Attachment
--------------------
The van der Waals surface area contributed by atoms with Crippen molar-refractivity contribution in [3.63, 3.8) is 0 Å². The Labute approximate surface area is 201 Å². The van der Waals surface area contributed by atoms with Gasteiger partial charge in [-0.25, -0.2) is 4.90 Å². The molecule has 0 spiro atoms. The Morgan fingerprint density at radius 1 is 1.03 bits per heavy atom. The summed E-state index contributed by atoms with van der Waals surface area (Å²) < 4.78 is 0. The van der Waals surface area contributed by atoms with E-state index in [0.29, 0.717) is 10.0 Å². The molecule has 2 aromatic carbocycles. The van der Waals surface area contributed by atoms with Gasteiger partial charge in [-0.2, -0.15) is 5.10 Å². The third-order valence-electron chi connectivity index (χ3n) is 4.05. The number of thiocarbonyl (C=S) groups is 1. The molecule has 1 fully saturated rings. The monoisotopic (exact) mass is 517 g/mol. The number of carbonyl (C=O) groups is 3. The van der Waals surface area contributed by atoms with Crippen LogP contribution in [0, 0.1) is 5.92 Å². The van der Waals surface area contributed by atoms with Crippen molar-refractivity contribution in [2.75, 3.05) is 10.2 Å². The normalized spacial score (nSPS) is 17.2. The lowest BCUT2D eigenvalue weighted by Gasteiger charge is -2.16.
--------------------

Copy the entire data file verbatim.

The van der Waals surface area contributed by atoms with Crippen molar-refractivity contribution in [3.63, 3.8) is 0 Å². The Labute approximate surface area is 201 Å². The van der Waals surface area contributed by atoms with Gasteiger partial charge in [-0.25, -0.2) is 4.90 Å². The molecule has 0 spiro atoms. The Morgan fingerprint density at radius 1 is 1.03 bits per heavy atom. The summed E-state index contributed by atoms with van der Waals surface area (Å²) < 4.78 is 0. The van der Waals surface area contributed by atoms with E-state index in [0.29, 0.717) is 10.0 Å². The molecule has 2 aromatic carbocycles. The van der Waals surface area contributed by atoms with Gasteiger partial charge in [-0.2, -0.15) is 5.10 Å². The third-order valence-electron chi connectivity index (χ3n) is 4.05. The number of thiocarbonyl (C=S) groups is 1. The molecule has 1 fully saturated rings. The monoisotopic (exact) mass is 517 g/mol. The number of carbonyl (C=O) groups is 3. The van der Waals surface area contributed by atoms with Crippen LogP contribution in [0, 0.1) is 5.92 Å². The van der Waals surface area contributed by atoms with Crippen molar-refractivity contribution in [2.75, 3.05) is 10.2 Å². The normalized spacial score (nSPS) is 17.2. The lowest BCUT2D eigenvalue weighted by Gasteiger charge is -2.16.